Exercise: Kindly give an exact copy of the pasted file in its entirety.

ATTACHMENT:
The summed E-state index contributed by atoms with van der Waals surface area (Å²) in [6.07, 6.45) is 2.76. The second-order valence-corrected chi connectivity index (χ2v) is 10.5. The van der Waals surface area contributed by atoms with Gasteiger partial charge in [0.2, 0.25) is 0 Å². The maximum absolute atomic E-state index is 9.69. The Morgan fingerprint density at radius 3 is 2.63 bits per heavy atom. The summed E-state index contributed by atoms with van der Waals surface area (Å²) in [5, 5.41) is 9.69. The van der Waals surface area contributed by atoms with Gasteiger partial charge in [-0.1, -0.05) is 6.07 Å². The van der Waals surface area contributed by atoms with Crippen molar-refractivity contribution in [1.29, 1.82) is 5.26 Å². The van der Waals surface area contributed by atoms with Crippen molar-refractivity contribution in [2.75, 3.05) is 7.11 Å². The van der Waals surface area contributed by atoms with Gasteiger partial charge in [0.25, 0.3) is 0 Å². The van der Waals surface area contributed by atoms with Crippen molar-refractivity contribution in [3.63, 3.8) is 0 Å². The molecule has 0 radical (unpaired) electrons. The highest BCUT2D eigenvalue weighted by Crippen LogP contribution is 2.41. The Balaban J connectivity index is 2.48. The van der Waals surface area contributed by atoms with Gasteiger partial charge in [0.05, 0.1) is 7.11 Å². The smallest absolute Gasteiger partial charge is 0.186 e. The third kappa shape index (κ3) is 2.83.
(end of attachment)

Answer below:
The summed E-state index contributed by atoms with van der Waals surface area (Å²) in [6.07, 6.45) is 2.76. The second-order valence-corrected chi connectivity index (χ2v) is 10.5. The van der Waals surface area contributed by atoms with Gasteiger partial charge in [0.2, 0.25) is 0 Å². The maximum absolute atomic E-state index is 9.69. The Morgan fingerprint density at radius 3 is 2.63 bits per heavy atom. The summed E-state index contributed by atoms with van der Waals surface area (Å²) in [5, 5.41) is 9.69. The van der Waals surface area contributed by atoms with Gasteiger partial charge in [-0.1, -0.05) is 6.07 Å². The van der Waals surface area contributed by atoms with Crippen molar-refractivity contribution in [1.29, 1.82) is 5.26 Å². The van der Waals surface area contributed by atoms with Crippen molar-refractivity contribution in [2.75, 3.05) is 7.11 Å². The van der Waals surface area contributed by atoms with Gasteiger partial charge in [0.25, 0.3) is 0 Å². The van der Waals surface area contributed by atoms with Crippen molar-refractivity contribution in [3.63, 3.8) is 0 Å². The molecule has 0 radical (unpaired) electrons. The highest BCUT2D eigenvalue weighted by Crippen LogP contribution is 2.41. The Balaban J connectivity index is 2.48. The van der Waals surface area contributed by atoms with Gasteiger partial charge in [0.05, 0.1) is 7.11 Å². The smallest absolute Gasteiger partial charge is 0.186 e. The third kappa shape index (κ3) is 2.83.